Jon is now Dr Jon Bigger, and his PhD thesis at Loughborough University was on “British anarchist group Class War with a specific focus on their approach to the general election of 2015. As anarchists tend to shun concepts like representation, even within their own ranks, as well as working towards the ending of the state, the groups’ electoral behaviour is worthy of close investigation. The study is ethnographic in nature providing a detailed account of how the group operates, its norms, values, structure and methods of organising.”

His work was very much as an insider, one of seven candidates the group backed at the 2015 election, all of whom lost their £500 deposits. The election campaigns were a form of direct action rather than an attempt to actually be elected, “one that ruptures the norms of electoral campaigning, providing the group with new avenues for activity.”

You can read more of Bigger’s views on his web site Jon Bigger: A Journal of Anarchy and in regular features elsewhere. South Croydon was always going to be a tough constituency for anarchist views and the 65 votes he got were probably more than expected – and recorded on the parliament web site as a 0.1% increase which perhaps compares well with the -16.9% of the Lib Dem candidate.

Jon Bigger makes his election address outside the Tory Pary HQ

My main surprise about the event was the almost complete emptiness of central Purley on a Saturday morning – avery windy desert where Class War found it difficult to find anyone to talk to other than the group of police – roughly the same number as them – who doggedly followed them around happily earning their overtime. Purley man (and woman) appears to have lost the use of their legs, only managing the short distance from supermarket car park to supermarket.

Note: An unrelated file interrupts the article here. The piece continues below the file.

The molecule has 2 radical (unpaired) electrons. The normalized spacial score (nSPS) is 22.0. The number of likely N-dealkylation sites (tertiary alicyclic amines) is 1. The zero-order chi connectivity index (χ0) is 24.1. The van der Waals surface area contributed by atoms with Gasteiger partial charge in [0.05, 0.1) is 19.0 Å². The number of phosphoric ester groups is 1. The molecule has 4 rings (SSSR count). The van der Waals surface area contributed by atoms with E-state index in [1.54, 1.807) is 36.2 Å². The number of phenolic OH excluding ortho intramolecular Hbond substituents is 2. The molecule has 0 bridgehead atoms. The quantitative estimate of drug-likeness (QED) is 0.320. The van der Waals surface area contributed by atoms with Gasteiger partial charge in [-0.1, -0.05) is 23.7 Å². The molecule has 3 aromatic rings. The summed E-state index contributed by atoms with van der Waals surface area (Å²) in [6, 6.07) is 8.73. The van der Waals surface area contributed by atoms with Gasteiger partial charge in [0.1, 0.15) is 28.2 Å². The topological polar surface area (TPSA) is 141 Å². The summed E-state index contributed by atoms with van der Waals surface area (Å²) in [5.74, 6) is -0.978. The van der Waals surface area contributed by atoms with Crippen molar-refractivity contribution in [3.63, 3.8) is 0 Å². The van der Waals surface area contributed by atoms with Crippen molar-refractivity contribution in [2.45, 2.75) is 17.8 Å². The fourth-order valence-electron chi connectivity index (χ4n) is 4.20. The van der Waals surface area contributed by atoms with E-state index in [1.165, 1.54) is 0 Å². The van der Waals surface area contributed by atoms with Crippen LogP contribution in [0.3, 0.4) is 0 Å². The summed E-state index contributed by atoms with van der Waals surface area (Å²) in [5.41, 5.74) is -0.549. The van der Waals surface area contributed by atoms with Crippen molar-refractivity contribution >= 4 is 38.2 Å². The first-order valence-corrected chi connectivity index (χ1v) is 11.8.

I was sorry not to be able to relax with Class War in the pub after their strenuous campaigning, but had to get back to London Bridge where Occupy Rupert Murdoch week was continuing outside the News International building at London Bridge with the People’s Trial of Rupert Murdoch.

Inevitably he was found guilty, but the sentence seemed extremely mild. My account continues:

Max Keiser then spoke about the economic fraud and the basis of our economic system. London is the the world’s largest tax haven, and the whole basis of the City is corrupt, allowing people to borrow money on the basis of their earlier borrowing in a system that seems rather too much like the Emperor’s new clothes which began to crash in 2008. He ended by handing out StartCOIN scratch cards with free money on them (“The currency of the revolution”) but I think I lost mine. Always been hopeless with money.

Occupy Rupert Murdoch

I decided not to stay on for the attempt to occupy the News International building at 7pm, but was tired and decided to leave it to my colleagues to cover. Rather to my surprise it was successful, with protesters managing to stay in the building for around 20 hours, but it got little or no media coverage. Even Murdoch’s competitors didn’t want to get on his wrong side by covering the event – as I commented “Those 5 billionaires obviously stick together and the BBC always seeks to marginalise any UK protest. Probably there was some important news about a minor celebrity hiccoughing.

I’d earlier seen two men in what looked like Victorian dress on the pavement outside a pub close to News International and had gone over to talk with them. The told me that they were attending an Open Day at the nearby Cross Bones Graveyard. It’s a place I’d visited before, where outcasts who were refused burial in churchyards had been buried until it was closed as overcrowded in 1853. Among them were many ‘Winchester Geese’ prostitutes licenced by the Lord Bishop of Winchester from 1142 on, whose taxes and fines provided a considerable income for the clergy, and their young children. Museum of London excavations of part of the site carried out for the Jubilee Line extension suggest that half of the around 15,000 burials there were of children.